Open Collections

UBC Theses and Dissertations

UBC Theses Logo

UBC Theses and Dissertations

Characterization of innate immune responses to enteric bacterial pathogens in intestinal epithelial cells Khan, Mohammed Aatif 2009

Your browser doesn't seem to have a PDF viewer, please download the PDF to view this item.

Item Metadata

Download

Media
24-ubc_2009_fall_khan_mohammed.pdf [ 3.55MB ]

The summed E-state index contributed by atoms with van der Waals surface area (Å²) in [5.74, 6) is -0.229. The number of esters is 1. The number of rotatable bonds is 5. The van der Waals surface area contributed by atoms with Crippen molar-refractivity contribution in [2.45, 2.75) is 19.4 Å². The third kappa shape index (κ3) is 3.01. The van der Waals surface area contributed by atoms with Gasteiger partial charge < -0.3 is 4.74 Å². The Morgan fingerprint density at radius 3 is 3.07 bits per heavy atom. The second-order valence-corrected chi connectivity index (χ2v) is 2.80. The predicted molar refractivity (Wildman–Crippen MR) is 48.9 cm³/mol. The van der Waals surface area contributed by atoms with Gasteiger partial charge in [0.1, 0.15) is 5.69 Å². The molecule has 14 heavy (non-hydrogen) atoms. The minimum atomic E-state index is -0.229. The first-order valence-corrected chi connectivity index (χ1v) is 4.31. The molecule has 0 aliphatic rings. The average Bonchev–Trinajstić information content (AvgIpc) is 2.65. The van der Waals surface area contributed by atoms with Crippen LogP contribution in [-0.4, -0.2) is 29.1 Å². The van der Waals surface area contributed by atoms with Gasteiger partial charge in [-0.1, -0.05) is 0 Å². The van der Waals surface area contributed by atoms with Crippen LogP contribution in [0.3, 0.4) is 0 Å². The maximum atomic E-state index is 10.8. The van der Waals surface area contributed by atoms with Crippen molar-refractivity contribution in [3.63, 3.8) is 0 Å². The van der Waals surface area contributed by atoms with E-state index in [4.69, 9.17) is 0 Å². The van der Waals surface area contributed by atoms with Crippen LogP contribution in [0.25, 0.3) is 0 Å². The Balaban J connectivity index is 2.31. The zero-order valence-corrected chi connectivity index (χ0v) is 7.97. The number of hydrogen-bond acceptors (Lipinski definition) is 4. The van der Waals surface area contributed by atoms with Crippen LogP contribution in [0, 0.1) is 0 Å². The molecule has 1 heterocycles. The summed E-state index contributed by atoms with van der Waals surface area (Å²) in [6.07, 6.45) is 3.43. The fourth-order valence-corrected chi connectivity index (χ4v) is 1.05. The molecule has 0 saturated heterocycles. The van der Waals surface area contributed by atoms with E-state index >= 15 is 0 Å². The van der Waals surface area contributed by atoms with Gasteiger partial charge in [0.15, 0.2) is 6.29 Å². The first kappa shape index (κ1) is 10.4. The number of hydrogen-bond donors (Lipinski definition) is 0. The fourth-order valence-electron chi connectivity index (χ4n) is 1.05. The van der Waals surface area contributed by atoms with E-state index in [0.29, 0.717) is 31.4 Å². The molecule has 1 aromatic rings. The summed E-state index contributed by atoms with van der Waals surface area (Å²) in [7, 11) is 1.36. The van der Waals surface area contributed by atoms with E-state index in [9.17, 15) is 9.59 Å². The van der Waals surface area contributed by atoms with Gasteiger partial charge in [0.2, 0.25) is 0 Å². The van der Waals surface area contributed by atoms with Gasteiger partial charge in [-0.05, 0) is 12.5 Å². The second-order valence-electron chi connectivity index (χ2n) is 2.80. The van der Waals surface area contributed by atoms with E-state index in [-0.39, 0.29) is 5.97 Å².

Metadata
JSON: 24-1.0068218.json
JSON-LD: 24-1.0068218-ld.json
RDF/XML (Pretty): 24-1.0068218-rdf.xml
RDF/JSON: 24-1.0068218-rdf.json
Turtle: 24-1.0068218-turtle.txt
N-Triples: 24-1.0068218-rdf-ntriples.txt
Original Record: 24-1.0068218-source.json
Full Text
24-1.0068218-fulltext.txt
Citation
24-1.0068218.ris

Full Text